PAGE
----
War is especially horrifying for those civilians living around and between and soldiers deployed on ground zero of the conflict. Heck, lucky are those who saw an invasion coming and had the luxury to flee, but what happens to those who didn’t? For those who had to stay because they had no choice but to defend their homeland?
Drawing an example to the most recent wartime in this generation: Russia’s invasion of Ukraine, which the former continually insists the attack a “special military operation,” have disrupted the overall everyday life of Ukrainians, from newborn babies robbed with parents to aging elders who lost their children amid the chaos. As the world watched the once thriving city of Kyiv burn in shambles, the people living at the very heart of the conflict had adjusted to their new environment, adapted to their terrifying new routine, such as having to always be on alert and settled into their new rhythm to go on with their lives despite losing so much. Ukrainians have had to recalibrate their “every day” accordingly to the current war situation, whether monthly or weekly—hourly, even. And this has also been the case for the past generations tangled in wartime, and just like the generations that come before (and after), people adapt, no matter how fierce a war could be.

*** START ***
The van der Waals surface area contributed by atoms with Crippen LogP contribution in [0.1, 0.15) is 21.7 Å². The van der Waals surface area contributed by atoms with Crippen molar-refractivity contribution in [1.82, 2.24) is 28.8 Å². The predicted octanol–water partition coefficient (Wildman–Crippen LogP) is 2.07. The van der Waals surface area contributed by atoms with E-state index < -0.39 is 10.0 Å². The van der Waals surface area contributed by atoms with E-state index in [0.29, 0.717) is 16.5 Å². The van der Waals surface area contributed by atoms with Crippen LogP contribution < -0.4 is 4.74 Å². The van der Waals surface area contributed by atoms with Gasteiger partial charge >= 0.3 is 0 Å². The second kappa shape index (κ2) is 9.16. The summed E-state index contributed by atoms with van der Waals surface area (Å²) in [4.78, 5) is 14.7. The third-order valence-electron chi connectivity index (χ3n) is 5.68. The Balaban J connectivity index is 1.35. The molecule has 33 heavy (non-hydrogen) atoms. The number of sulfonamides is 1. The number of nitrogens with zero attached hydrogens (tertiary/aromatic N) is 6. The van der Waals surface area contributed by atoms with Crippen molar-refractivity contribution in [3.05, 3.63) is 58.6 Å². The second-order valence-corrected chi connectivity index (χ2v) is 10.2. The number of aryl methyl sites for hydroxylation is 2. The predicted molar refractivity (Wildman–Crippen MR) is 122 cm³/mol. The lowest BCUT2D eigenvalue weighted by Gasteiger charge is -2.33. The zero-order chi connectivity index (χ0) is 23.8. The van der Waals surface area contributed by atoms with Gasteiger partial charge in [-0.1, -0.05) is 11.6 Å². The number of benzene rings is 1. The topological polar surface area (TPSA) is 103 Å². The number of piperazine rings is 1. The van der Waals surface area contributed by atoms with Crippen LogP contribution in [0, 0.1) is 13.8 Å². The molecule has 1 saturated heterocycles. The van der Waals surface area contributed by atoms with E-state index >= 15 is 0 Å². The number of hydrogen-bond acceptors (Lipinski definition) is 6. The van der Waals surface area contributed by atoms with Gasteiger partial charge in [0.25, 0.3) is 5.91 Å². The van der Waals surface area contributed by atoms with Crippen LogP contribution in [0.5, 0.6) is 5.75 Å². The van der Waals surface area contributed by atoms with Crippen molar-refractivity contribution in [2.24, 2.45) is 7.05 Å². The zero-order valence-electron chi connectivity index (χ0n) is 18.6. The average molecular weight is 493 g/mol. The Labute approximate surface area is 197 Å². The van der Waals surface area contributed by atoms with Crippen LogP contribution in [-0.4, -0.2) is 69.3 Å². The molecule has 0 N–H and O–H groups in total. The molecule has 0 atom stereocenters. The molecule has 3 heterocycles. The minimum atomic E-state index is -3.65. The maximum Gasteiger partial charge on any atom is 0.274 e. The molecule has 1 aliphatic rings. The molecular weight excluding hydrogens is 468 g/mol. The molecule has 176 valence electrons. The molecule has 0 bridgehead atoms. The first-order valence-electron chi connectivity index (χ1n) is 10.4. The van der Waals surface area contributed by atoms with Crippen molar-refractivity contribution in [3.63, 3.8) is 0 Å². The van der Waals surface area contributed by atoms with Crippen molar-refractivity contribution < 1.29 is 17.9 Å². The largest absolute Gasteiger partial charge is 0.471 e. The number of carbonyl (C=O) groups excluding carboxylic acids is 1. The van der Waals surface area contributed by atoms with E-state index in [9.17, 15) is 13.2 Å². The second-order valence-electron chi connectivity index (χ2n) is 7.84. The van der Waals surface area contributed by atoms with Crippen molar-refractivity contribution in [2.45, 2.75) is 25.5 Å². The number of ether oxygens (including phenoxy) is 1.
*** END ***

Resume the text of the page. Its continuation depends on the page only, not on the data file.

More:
To survive a conflict, one must remember to look out for their barest needs, including food, water, clothing, sleep, shelter, and social connection for civilians. This also applies to combat personnel who relentlessly fight tooth and nail on the front and boost and maintain morale among troops, as it could affect the tide and outcome of both the defensive and offensive efforts.
In her 2014 essay, The every day as Involved in War, historian Tammy M. Proctor examines the juxtaposing reality of everyone involved in a war, highlighting “five important qualities that shape every day.” Her context, however, tackles life in the First World War, discussing how waiting, staying connected, food and shelter, managing fear, and camaraderie affect the new routine of those involved in an armed conflict. Nevertheless, these five qualities Proctor mentioned also apply even in today’s generation of war as she emphasized that sustaining the most basic needs of humans is what makes one survive in wartime.